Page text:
Q: You’ve marketed global brands and category leaders, but you haven’t been known to just rest on the brands’ historical standing. You’ve been known to push the envelope. Now you’re at the helm of a 77-year-old organization that’s founded on a pretty straight-laced background of marketing science and marketing research. What do you plan to change at the AMA? How can the organization reposition itself to meet marketers’ needs going forward?
A: I’ve been asked whether I’m going to shake things up at the AMA. … I would only say that if the AMA doesn’t do its best to keep its brand name fresh, modern and relevant, then how could we be the resource and the definitive repository for marketing science best practices and excellence? The AMA has to be on its brand management game. If we don’t anticipate emerging markets, change around which we have to adapt to lead, the marketplace
will shake us up. I’d rather that we do the shaking.
Q: Why did you take this role on? What attracted you to the challenge of ushering this organization into its next phase?
A: The opportunity to lead the American Marketing Association into its next era is, for me, a calling. … This is a nexus of my lifelong role as a teacher and a student of best practices in marketing science, my love of originality and innovation, my practitioner experience with a whole host of brands and having been a chief marketing officer at four different organizations. For me, that bundle of both credentials and ambitions that make me tick was all wrapped up in this AMA opportunity.
Q: Previously, you’ve mentioned tastemakers who are charged with building brands. Where should the AMA’s tastemakers reside? Are they within international headquarters, or ‘IH,’ or are they at the chapter level?
A: That’s a great question. My sense of the AMA brand is that the most formative experience for someone who is engaged with the AMA comes through a connection at the chapter level. It’s at the chapter level where the content, thought leadership and marketing science excellence from the AMA comes together with the individual who is seeking a solution for his problem, a better strategy for his business, a chance to meet other marketing talent who could possibly be an alliance, a new customer, a new supplier. The alchemy of those factors happens at the chapter level. I view the AMA’s so-called ‘IH’ as a resource, a support organization to provide the content and support for that to happen at the chapter level.
Q: You’ve talked about establishing open lines of communication with chapters and being really visible there. How do you plan to incorporate their feedback to help advance the AMA brand?
A: My plan is to personally be as available as humanly possible in the markets, in the chapter meetings, retreats, regional meetings and council meetings, as much as my calendar can bear it. I can only be in one place at one time, but I will place being out in the markets as a priority. There’s just no substitute to being there. …
We are at the service of our constituents in the chapters, and both members and nonmembers who procure our work product from us are out there. They’re not in this building. We have to remember to be connected to those individuals. … We’re responsible for the AMA brand, but I believe that there are a lot of people who care deeply about what the AMA means to them at the local or chapter level, and who have a lot of ideas on how the AMA can be of greater service to more chapters, more volunteers and, ultimately, more members.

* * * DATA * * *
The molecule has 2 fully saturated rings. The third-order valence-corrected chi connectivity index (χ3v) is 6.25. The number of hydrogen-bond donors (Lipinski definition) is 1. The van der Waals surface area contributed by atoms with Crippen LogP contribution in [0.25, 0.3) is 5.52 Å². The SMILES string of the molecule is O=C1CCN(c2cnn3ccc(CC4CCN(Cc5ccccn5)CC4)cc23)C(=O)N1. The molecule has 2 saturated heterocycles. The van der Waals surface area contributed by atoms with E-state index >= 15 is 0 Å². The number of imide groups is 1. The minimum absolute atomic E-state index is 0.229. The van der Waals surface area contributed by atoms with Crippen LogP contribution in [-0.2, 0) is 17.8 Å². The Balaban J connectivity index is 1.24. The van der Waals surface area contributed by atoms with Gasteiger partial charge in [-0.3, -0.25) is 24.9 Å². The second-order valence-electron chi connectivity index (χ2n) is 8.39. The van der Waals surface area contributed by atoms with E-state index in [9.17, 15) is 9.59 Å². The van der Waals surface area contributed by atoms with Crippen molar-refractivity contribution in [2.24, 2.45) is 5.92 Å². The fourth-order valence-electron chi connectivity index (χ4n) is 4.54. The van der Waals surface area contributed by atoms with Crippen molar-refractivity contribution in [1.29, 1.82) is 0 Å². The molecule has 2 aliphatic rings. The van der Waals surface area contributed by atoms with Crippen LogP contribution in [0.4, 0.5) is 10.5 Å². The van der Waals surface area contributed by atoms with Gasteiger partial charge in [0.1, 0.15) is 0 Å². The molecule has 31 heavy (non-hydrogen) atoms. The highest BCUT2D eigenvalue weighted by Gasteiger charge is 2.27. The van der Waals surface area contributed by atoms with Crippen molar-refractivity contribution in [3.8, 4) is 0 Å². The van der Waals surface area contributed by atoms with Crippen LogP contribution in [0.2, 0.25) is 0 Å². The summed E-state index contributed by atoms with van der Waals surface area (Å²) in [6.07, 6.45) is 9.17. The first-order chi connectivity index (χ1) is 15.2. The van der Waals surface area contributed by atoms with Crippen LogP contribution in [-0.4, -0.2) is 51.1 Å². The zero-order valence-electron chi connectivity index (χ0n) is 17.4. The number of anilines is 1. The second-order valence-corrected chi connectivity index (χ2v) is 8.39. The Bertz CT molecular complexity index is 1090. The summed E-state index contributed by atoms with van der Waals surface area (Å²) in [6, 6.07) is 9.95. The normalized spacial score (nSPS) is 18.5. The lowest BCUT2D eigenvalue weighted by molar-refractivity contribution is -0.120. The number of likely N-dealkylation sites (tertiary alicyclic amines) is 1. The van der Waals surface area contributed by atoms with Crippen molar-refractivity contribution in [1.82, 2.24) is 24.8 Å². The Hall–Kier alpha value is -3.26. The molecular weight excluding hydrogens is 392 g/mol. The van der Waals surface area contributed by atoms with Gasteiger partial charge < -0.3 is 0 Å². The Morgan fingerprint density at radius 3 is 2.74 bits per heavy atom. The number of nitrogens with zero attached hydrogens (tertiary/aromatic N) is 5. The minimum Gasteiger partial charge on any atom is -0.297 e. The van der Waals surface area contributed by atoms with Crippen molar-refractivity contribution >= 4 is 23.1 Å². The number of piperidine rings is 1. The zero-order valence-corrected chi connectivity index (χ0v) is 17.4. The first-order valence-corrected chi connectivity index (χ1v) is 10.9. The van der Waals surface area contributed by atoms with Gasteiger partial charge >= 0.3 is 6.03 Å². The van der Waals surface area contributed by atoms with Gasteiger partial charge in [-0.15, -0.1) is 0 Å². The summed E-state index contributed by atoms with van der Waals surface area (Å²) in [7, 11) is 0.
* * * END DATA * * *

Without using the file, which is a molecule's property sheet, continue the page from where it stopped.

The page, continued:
Q: You’re a newly minted AMA member, yourself. As an outsider coming in, what are your top-line thoughts about how the organization can boost its thought leadership positioning, its prestige within the marketplace?
A: The AMA’s leadership is made possible as a result of the academic consortium that is at the core of the organization. … The AMA should understand and covet the important role that the academics and journals play in keeping the AMA a cut above every other knowledge-based organization focused on marketing science. Our ability to leverage that—to, perhaps, spotlight it more effectively—will be critical for us with our growth strategies.
Q: As of Oct. 1, you’ve begun your first year as chief executive. What is your agenda for your first year
at the helm?
A: I have an agenda of theories right now and I think that I would be well-advised to keep them at the theoretical level for now. What I really need to do is build knowledge and context. Only then can I place any ideas in proper perspective as to whether they make sense, whether they’re timely and achievable, and whether we have the resources to pursue them.
I think one of our challenges will be really to simplify the AMA, in some ways, because we are a vast generator of content, which is impressive, and we have so many opportunities out there and it’d be great if we could pursue them all, but we can’t. I think that the first year for me will be focused on understanding what matters, understanding to whom it matters and sorting out a game plan that makes sense for the AMA from 2015 to 2020.
Q: What do you think marketing will look like in 2020?
A: You know, there is only six-tenths of 1% of connectivity that has occurred so far, in terms of sensors and smart homes and all of the possible things both in industrial markets and consumer markets that can be connected. Only six-tenths of 1% has been connected so far. … As more connectivity occurs, there will be a ricochet effect through marketing that I’m not sure we can even imagine, but I know that that will be the driver. Our ability to not only navigate that path as the AMA, but to throw light on that path for others, I consider that to be the AMA’s duty.
Russ regularly contributes to AMA's Blog Elevate, which provides ideas and insights to take your marketing to the highest level.
This was originally published in the October 2014 issue of Marketing News.